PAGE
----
If the government can support China’s Asian Infrastructure Investment Bank, why can’t Australia have its own Development Bank?
The major banks have largely become investment banks for the top end of town. Deregulation of the banks has not delivered lower interest rates to small business and farmers, once fees and charges are included. It is arguable they have not delivered lower mortgage rates than prior to bank deregulation. Services have been slashed to many communities. Despite government assurances, there is the constant threat of takeover by foreign banks or seeing our major banks shift their headquarters overseas.
There is an urgent need for the Federal Government to establish a new Commonwealth-style bank, as has been done in New Zealand.
This Bank could be run through Australia Post commercial centres. This is how the New Zealand Labour Party planned to implement its new People’s Bank. The New Zealand Government allocated $NZ80 million to its establishment phase.
It would lend at lower interest rates to households, to small to medium businesses and to family farmers. In order to do this, it would raise its capital in three ways:
- First, from credit issued at low or even zero interest rates from the Reserve Bank.
According to US Federal Reserve Bank Chairman, Dr Alan Greenspan, “Central banks can issue currency, a non-interest-bearing claim on the government, effectively without limit. They can discount loans and other assets or banks or other private depository institutions, thereby converting potentially illiquid private assets into riskless claims on the government in the form of deposits at the central bank” (Central Banking and Global Finance lecture, January 14, 1977).Of course, he added the qualification that no government would want to overdo it and flood the nation with money, causing excessive inflation.The issuing of low interest credit by the Reserve Bank used to be a standard practice, but ceased on the 1981 recommendation of the Campbell Committee. It argued that if the Reserve Bank issued credit at commercial rates, the Bank could operate functionally independent of the Federal government.However, it did admit that the practice of financing the Federal government at one percent was part of how governments operated in the public interest, involving considerations “beyond economic issues” (Campbell Committee Final Report, page 29).Such non-economic “considerations” should include helping families buy their own homes. Economic reasons should include helping to give our farmers and businesses a competitive advantage in world markets.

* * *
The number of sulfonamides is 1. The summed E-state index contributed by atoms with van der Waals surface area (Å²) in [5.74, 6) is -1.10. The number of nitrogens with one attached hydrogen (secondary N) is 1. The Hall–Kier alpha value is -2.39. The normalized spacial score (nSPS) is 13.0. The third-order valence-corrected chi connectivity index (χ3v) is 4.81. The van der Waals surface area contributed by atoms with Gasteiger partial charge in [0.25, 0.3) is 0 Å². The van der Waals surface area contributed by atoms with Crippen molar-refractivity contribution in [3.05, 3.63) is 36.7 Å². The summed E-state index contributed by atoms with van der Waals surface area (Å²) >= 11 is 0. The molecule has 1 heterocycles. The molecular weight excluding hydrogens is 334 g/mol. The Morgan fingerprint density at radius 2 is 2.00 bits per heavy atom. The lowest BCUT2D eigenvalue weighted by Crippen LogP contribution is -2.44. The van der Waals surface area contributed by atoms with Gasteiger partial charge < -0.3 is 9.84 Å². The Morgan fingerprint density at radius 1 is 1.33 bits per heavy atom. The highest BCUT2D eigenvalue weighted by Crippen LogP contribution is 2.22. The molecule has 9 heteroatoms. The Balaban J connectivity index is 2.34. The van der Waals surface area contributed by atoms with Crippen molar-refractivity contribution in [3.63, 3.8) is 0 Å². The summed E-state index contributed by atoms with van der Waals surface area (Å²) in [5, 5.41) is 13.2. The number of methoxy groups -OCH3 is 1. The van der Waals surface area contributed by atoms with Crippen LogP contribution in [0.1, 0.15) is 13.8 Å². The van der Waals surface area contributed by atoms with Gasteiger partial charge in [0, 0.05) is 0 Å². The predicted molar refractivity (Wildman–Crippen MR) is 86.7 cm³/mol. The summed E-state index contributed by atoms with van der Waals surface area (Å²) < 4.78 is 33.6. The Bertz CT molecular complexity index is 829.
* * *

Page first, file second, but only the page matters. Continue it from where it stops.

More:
- Second, funds can be raised in the capital markets.
Being a government-backed and secured bank, it could raise funds at the 10-year commercial bond rate, which is about 6.5-6.0 percent, as of the end of 2000. However, were the government to offer concessional tax rates to investors in such bonds, they could be issued at lower than commercial rates.
- Third, funds can potentially be raised from the huge pool of superannuation funds, of which about $90 billion is currently invested off-shore.
There is sound reason to tap into the latter. What is the point of having a savings system that invests so much off-shore, at the same time as the country has borrowed $294 billion offshore, risking the country’s economic stability? Super funds invested in a special Commonwealth-style bank bond issue could be tax exempt, allowing the funds to be raised at lower than government bond market rates.
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There are precedents for such a new bank. The Commonwealth Bank was originally established to assist those who were not serviced by the commercial banks. The Commonwealth Development Bank was a special service to farmers and small businesses, offering long term loans at low interest rates. For farmers this is essential. Their incomes can vary enormously because of the vagaries of the agricultural markets, the weather and pestilence.
In Germany, the Kreditanstalt für Weideraufbau (KfW) was established to provide small and medium-sized businesses with cheap, long-term loans to help establish themselves or to expand their operations. The KfW is widely respected, has a gold-plated credit rating, and is seen as pivotal to Germany’s post-war resurgence.
Even in the home of the free market, the United States, special assistance is provided to home buyers. Home owners write off $50 billion in annual interest repayments against their taxes. They also have US Congress approved Fannie Mae and Freddie Mae home-lending schemes, with generous tax breaks, currently providing over $US1,000 billion in home loans at one percent less than other financial institutions.
This may contradict American faith in free financial markets, but even the avidly free trade US Congress supports these schemes because it believes “that expanding home ownership is good for families, communities and the economy … [Without them] mortgage rates would rise to the ‘jumbo’ level, forcing consumers to pay over $US20,000 more in interest, driving them out of the market” (Letter to The Economist, John Buckley, senior vice-president of communications, Fannie Mae, November 18, 2000).